Peter fronting his band Whizzy in 1994

Becoming Tyrion Lannister

One notable early appearance came in the 1995 indie comedy Living in Oblivion, where Peter plays a dwarf actor ranting about being asked to play a dwarf in a dream sequence, berating Steve Buscemi with the memorable line, “I don’t even have dreams with dwarves in them. The only place I’ve seen dwarves in dreams is in stupid movies like this!” Buscemi then recommended Peter to the director Alexandre Rockwell, and this led to more work and more success until, eventually, Dinklage was playing lead roles in films such as the critically acclaimed 2003 dramedy The Station Agent, a breakthrough role that brought him to the attention of a much wider audience. Before long, he was appearing in major studio pictures such as Elf, while still maintaining his principled stance; his character is a children’s author who is mistaken for an elf by Will Ferrell, who is then thoroughly beaten up by Peter’s furious character. 

How Peter Dinklage Became the Reluctant True Superhero of Little People
Peter charging at Will Ferrell in Elf

When casting began for Game of Thrones in 2010, showrunner David Benioff only had one name in mind for the role of Tyrion Lannister. He knew Peter socially, and the parallels between the sardonic but likable actor and the most popular character in George R.R. Martin’s epic universe were obvious. Dinklage was initially unsure about the role, as he had recently played the dwarf Trumpkin in a movie adaptation of C.S. Lewis’ Prince Caspian and was wary of once again donning the ubiquitous and uncomfortable fantasy dwarf uniform of pointy shoes and a heavy beard. On learning more about Tyrion’s character (and outfits) he relented and accepted the part that would change his life. 

A reluctant figurehead

Peter’s scene-stealing performances in Game of Thrones immediately made him a global star, and now he was faced with a new problem. He was no longer expected to take exploitative roles that mocked his condition but was instead being asked to assume the role of a spokesman for all little people worldwide. When asked by The New York Times how he felt about this in a 2012 profile, he responded, “I don’t know what I would say. It would be arrogant to assume that I... everyone’s different. Every person my size has a different life, a different history. Different ways of dealing with it. Just because I’m seemingly okay with it, I can’t preach how to be okay with it. I don’t think I still am okay with it. There’s days when I’m not.”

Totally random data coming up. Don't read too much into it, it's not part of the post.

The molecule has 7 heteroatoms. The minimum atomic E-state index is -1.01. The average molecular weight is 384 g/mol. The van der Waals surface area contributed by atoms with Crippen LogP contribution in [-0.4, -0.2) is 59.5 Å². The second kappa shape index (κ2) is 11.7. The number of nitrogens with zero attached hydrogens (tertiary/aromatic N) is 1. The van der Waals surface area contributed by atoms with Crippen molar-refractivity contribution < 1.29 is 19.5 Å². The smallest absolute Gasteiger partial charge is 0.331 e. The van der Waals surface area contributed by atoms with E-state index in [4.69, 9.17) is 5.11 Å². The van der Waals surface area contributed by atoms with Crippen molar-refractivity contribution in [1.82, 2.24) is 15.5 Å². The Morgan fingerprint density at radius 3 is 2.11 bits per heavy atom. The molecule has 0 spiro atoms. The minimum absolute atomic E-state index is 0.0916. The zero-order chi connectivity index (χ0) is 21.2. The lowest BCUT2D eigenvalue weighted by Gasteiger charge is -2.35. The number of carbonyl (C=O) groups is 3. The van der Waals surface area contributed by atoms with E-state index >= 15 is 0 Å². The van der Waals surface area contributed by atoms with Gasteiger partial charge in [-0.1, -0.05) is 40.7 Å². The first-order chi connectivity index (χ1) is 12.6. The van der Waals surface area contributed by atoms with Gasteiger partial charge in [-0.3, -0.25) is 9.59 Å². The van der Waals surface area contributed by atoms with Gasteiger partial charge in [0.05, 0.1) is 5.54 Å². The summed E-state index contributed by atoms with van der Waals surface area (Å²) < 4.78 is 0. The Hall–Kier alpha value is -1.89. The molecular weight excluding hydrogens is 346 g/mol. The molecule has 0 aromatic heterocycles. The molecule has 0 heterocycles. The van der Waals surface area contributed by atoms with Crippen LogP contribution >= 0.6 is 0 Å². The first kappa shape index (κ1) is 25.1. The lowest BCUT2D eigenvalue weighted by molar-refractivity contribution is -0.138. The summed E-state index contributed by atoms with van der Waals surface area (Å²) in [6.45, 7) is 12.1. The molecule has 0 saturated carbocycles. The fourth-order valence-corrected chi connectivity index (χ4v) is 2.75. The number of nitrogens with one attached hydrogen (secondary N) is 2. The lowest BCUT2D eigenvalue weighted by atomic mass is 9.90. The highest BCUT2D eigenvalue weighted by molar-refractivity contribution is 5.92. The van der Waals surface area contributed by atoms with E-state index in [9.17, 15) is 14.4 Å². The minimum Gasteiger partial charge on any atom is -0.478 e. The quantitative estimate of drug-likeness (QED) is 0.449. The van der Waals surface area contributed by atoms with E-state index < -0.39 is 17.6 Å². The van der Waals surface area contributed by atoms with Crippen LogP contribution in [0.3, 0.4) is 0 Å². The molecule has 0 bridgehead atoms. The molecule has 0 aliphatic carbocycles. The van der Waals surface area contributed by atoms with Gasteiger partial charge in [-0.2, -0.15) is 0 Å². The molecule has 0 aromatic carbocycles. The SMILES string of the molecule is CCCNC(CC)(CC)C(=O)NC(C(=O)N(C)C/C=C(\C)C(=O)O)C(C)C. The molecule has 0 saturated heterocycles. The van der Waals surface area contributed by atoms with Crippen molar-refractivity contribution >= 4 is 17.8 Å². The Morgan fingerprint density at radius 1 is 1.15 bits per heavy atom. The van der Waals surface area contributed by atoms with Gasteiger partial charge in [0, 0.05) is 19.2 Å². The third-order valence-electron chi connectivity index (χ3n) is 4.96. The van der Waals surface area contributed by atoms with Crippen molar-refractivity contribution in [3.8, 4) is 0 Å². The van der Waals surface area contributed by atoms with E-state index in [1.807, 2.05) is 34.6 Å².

He was speaking soon after his first experience of life as a figurehead for an entire community. After winning the Golden Globe for Best Supporting Actor in Season One of Game of Thrones, he closed his acceptance speech with an impromptu remark about a story he had seen recently saying, “I want to mention a gentleman I’ve been thinking about in England. His name is Martin Henderson. Google him.” Henderson was an English dwarf who had recently been assaulted outside a pub in Somerset. An unnamed assailant came up behind him, picked him up and dropped him from a height of several feet. Henderson, who was celebrating his 37th birthday at the time, suffered leg, back and arm injuries, but the media jokingly ascribed his assault to a practice known as ‘dwarf-tossing’, which had originated in Australia in the 1980s and had recently been in the news following an alleged incident with the English rugby union team on tour in New Zealand. Dinklage’s sudden decision to highlight this case caused Henderson to trend worldwide on Twitter, an early demonstration of Dinklage’s newfound fame which would continue to snowball over the eight seasons of Game of Thrones

How Peter Dinklage Became the Reluctant True Superhero of Little People

Throughout that period, Peter has seemed uncomfortable with being a spokesperson for little people, seeking recognition for his talent rather than his stature. In addition to the many accolades he has won for his portrayal of Tyrion Lannister, he has also won acclaim and awards for performances in movies such as Three Billboards Outside Ebbing, Missouri and 2021’s Cyrano. Despite his reluctance, there are still occasions where he has felt compelled to speak out about Hollywood’s use of what he describes as “backward” tropes, notably on the WTF podcast where he lambasted Disney’s plans for a live-action remake of Snow White and the Seven Dwarves. With typically sardonic and self-effacing humor, he demanded of host Marc Maron: “Have I done nothing to advance the cause from my soapbox? I guess I’m not loud enough,” causing worldwide headlines in the process. Whether he wishes to or not, Peter Dinklage - much like Tyrion Lannister - has successfully changed the perceptions and attitudes of millions of people for the better, and is certainly qualified as a True Superhero for little people worldwide.